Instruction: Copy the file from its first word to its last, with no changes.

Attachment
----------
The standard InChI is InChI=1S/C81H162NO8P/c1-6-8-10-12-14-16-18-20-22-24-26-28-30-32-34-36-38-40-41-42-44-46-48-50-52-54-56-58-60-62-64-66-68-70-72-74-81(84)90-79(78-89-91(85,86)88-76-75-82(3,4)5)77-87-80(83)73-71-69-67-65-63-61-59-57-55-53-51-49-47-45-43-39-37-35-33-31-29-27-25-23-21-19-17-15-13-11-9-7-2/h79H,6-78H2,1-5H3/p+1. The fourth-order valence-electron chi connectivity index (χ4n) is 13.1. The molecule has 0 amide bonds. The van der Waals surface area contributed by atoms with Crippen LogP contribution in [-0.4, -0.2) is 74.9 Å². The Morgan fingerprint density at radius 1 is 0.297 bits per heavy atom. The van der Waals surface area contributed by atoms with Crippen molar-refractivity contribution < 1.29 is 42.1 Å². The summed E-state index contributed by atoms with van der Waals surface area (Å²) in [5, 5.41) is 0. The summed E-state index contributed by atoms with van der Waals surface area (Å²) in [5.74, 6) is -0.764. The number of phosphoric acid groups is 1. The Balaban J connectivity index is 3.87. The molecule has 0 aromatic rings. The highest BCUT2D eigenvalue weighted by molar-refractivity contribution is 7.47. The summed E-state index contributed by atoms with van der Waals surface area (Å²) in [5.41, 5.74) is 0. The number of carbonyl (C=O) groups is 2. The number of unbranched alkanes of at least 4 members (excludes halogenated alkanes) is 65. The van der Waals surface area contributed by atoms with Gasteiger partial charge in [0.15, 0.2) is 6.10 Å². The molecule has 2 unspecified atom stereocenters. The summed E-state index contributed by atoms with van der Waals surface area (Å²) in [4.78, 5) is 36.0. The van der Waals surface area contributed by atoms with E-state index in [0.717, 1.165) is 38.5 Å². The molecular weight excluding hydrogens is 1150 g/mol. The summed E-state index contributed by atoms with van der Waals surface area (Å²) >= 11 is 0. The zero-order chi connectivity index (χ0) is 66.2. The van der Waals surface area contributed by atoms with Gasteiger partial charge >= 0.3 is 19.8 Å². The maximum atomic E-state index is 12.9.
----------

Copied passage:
The standard InChI is InChI=1S/C81H162NO8P/c1-6-8-10-12-14-16-18-20-22-24-26-28-30-32-34-36-38-40-41-42-44-46-48-50-52-54-56-58-60-62-64-66-68-70-72-74-81(84)90-79(78-89-91(85,86)88-76-75-82(3,4)5)77-87-80(83)73-71-69-67-65-63-61-59-57-55-53-51-49-47-45-43-39-37-35-33-31-29-27-25-23-21-19-17-15-13-11-9-7-2/h79H,6-78H2,1-5H3/p+1. The fourth-order valence-electron chi connectivity index (χ4n) is 13.1. The molecule has 0 amide bonds. The van der Waals surface area contributed by atoms with Crippen LogP contribution in [-0.4, -0.2) is 74.9 Å². The Morgan fingerprint density at radius 1 is 0.297 bits per heavy atom. The van der Waals surface area contributed by atoms with Crippen molar-refractivity contribution < 1.29 is 42.1 Å². The summed E-state index contributed by atoms with van der Waals surface area (Å²) in [5, 5.41) is 0. The summed E-state index contributed by atoms with van der Waals surface area (Å²) in [5.74, 6) is -0.764. The number of phosphoric acid groups is 1. The Balaban J connectivity index is 3.87. The molecule has 0 aromatic rings. The highest BCUT2D eigenvalue weighted by molar-refractivity contribution is 7.47. The summed E-state index contributed by atoms with van der Waals surface area (Å²) in [5.41, 5.74) is 0. The number of carbonyl (C=O) groups is 2. The number of unbranched alkanes of at least 4 members (excludes halogenated alkanes) is 65. The van der Waals surface area contributed by atoms with Gasteiger partial charge in [0.15, 0.2) is 6.10 Å². The molecule has 2 unspecified atom stereocenters. The summed E-state index contributed by atoms with van der Waals surface area (Å²) in [4.78, 5) is 36.0. The van der Waals surface area contributed by atoms with E-state index in [0.717, 1.165) is 38.5 Å². The molecular weight excluding hydrogens is 1150 g/mol. The summed E-state index contributed by atoms with van der Waals surface area (Å²) >= 11 is 0. The zero-order chi connectivity index (χ0) is 66.2. The van der Waals surface area contributed by atoms with Gasteiger partial charge >= 0.3 is 19.8 Å². The maximum atomic E-state index is 12.9.